The Washington Redskins and the Dallas Cowboys lost their arbitration case to recover lost salary cap. End of story, right?
Maybe not. The NFL Players Association is shocked, SHOCKED, to learn that the owners colluded in establishing a “soft” $123 million salary cap in the 2010 no cap year. The union is suing the NFL for $4 billion over the matter one day after the Special Master dismissed the Cowboys and Redskins arbitration appeal of the NFL’s salary cap sanction.
The teams lost the case when the arbitrator, University of Pennsylvania law school professor Stephen Burbank, decided he did not have authority to act. The league and owners amended the CBA last March when two men, Commissioner Roger Goodell and PA Executive Director DeMaurice Smith, reallocated cap dollars from Dallas and Washington and spread it among 28 of the clubs. The owners, but not the players, ratified that agreement as an amendment to the CBA itself.
In effect, the loss of the two teams’ 2012 cap room was written into the labor agreement as if from day one of the deal. Prof. Burbank felt his hands were tied, so he dismissed the case.
The union hopes to defeat problems faced by the Cowboys and Redskins by charging conspiracy as a violation of the 1993 Reggie White Settlement Agreement (SSA). The teams based their arbitration case on the new Collective Bargaining Agreement.
The union is pressing their case in federal court rather than arbitration. They brought their case after collecting public statement by owners in the lead up to Dallas’ and Washington’s arbitration hearing.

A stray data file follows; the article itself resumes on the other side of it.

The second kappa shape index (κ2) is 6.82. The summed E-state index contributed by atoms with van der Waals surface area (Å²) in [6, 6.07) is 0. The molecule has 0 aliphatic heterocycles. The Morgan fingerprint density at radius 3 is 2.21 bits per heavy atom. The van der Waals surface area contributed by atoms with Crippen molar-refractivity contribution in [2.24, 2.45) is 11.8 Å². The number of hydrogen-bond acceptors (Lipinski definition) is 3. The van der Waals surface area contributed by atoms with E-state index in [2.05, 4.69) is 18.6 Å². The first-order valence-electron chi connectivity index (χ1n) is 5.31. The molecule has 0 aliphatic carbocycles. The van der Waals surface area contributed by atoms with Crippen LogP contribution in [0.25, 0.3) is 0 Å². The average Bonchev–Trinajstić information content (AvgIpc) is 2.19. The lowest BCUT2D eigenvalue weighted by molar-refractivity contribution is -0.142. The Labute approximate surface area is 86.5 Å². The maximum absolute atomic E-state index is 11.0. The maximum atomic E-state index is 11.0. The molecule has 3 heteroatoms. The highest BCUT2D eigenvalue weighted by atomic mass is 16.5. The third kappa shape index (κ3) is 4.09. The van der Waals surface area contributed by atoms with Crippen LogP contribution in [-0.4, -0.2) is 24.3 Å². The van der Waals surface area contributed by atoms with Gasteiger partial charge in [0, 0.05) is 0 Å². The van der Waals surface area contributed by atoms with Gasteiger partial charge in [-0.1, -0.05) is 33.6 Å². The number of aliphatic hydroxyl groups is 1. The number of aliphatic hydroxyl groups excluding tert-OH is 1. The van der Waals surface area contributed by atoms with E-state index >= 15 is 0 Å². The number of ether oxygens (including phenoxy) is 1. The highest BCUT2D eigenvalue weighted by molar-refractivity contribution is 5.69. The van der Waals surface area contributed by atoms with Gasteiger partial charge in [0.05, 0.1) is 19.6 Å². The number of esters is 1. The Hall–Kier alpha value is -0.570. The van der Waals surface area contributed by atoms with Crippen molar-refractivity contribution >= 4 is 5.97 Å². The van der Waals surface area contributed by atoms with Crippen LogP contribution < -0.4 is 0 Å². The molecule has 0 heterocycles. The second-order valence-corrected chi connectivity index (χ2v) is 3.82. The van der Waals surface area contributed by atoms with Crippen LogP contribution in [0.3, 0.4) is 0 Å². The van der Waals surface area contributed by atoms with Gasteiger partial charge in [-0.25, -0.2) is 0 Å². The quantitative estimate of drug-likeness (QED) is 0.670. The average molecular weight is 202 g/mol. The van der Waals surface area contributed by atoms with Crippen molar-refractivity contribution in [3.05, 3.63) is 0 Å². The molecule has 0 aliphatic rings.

Maybe that will make a difference. But, like Lucy, the union and DeMaurice Smith have some ‘splaining to do.
Why was the salary cap going to be lower in 2012 than in 2011? The union agreed to the sanctions in return for the owners’ agreement to raise the cap slightly to $120.6 million in return for their agreement to sanction the clubs. The union reportedly did not believe that the Redskins and Cowboys violated the CBA.
Even without owners statements now, how could the union fail to estimate the loss of $1 billion in players’ potential income when it occurred in 2010?
The late Gene Upshaw said many times that, if the owners locked the players out, the union would never again agree to a salary cap. Why is a salary cap part of the new CBA?
I gave DeMaurice Smith high marks for making the best possible deal for players when legal setbacks were looming. I still believe that, but Smith is new and came to the job without experience as a labor leader. Upshaw bargained for players since the late 1970s and knew the ins and outs of labor negotiations. Smith is still on a steep learning curve.
Commissioner Roger Goodell is a lawyer of the first order. He is undefeated in matters like this. My money is on him.